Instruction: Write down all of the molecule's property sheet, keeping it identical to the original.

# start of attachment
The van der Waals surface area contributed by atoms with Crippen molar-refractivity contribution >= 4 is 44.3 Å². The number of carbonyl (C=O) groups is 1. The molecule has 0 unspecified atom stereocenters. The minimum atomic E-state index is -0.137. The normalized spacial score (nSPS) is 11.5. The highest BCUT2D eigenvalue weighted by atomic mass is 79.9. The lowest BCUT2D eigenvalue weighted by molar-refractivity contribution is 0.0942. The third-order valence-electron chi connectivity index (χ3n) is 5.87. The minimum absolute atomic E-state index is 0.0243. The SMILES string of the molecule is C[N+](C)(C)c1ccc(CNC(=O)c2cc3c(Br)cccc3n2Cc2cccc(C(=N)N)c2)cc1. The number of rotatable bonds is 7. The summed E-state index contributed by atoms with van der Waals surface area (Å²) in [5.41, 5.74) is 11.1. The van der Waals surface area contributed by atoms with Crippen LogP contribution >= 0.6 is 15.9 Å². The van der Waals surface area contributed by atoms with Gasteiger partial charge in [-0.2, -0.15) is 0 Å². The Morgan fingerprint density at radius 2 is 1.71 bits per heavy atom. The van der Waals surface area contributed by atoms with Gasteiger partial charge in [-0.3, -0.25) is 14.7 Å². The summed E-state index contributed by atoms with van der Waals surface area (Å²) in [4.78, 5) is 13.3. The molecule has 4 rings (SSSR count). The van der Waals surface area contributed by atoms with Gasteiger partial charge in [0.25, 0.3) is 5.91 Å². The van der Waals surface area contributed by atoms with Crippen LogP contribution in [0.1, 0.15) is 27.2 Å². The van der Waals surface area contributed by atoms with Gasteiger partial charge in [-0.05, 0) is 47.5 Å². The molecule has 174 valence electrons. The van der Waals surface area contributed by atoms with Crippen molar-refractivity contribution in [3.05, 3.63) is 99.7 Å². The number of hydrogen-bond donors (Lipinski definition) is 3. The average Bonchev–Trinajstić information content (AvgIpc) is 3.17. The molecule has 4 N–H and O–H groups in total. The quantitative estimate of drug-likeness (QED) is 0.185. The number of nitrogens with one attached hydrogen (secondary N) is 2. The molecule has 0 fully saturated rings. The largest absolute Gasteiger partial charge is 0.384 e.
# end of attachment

The van der Waals surface area contributed by atoms with Crippen molar-refractivity contribution >= 4 is 44.3 Å². The number of carbonyl (C=O) groups is 1. The molecule has 0 unspecified atom stereocenters. The minimum atomic E-state index is -0.137. The normalized spacial score (nSPS) is 11.5. The highest BCUT2D eigenvalue weighted by atomic mass is 79.9. The lowest BCUT2D eigenvalue weighted by molar-refractivity contribution is 0.0942. The third-order valence-electron chi connectivity index (χ3n) is 5.87. The minimum absolute atomic E-state index is 0.0243. The SMILES string of the molecule is C[N+](C)(C)c1ccc(CNC(=O)c2cc3c(Br)cccc3n2Cc2cccc(C(=N)N)c2)cc1. The number of rotatable bonds is 7. The summed E-state index contributed by atoms with van der Waals surface area (Å²) in [5.41, 5.74) is 11.1. The van der Waals surface area contributed by atoms with Crippen LogP contribution >= 0.6 is 15.9 Å². The van der Waals surface area contributed by atoms with Gasteiger partial charge in [-0.2, -0.15) is 0 Å². The Morgan fingerprint density at radius 2 is 1.71 bits per heavy atom. The van der Waals surface area contributed by atoms with Gasteiger partial charge in [-0.3, -0.25) is 14.7 Å². The summed E-state index contributed by atoms with van der Waals surface area (Å²) in [4.78, 5) is 13.3. The molecule has 4 rings (SSSR count). The van der Waals surface area contributed by atoms with Gasteiger partial charge in [0.25, 0.3) is 5.91 Å². The van der Waals surface area contributed by atoms with Crippen LogP contribution in [0.1, 0.15) is 27.2 Å². The van der Waals surface area contributed by atoms with Gasteiger partial charge in [-0.05, 0) is 47.5 Å². The molecule has 174 valence electrons. The van der Waals surface area contributed by atoms with Crippen molar-refractivity contribution in [3.05, 3.63) is 99.7 Å². The number of hydrogen-bond donors (Lipinski definition) is 3. The average Bonchev–Trinajstić information content (AvgIpc) is 3.17. The molecule has 4 N–H and O–H groups in total. The quantitative estimate of drug-likeness (QED) is 0.185. The number of nitrogens with one attached hydrogen (secondary N) is 2. The molecule has 0 fully saturated rings. The largest absolute Gasteiger partial charge is 0.384 e.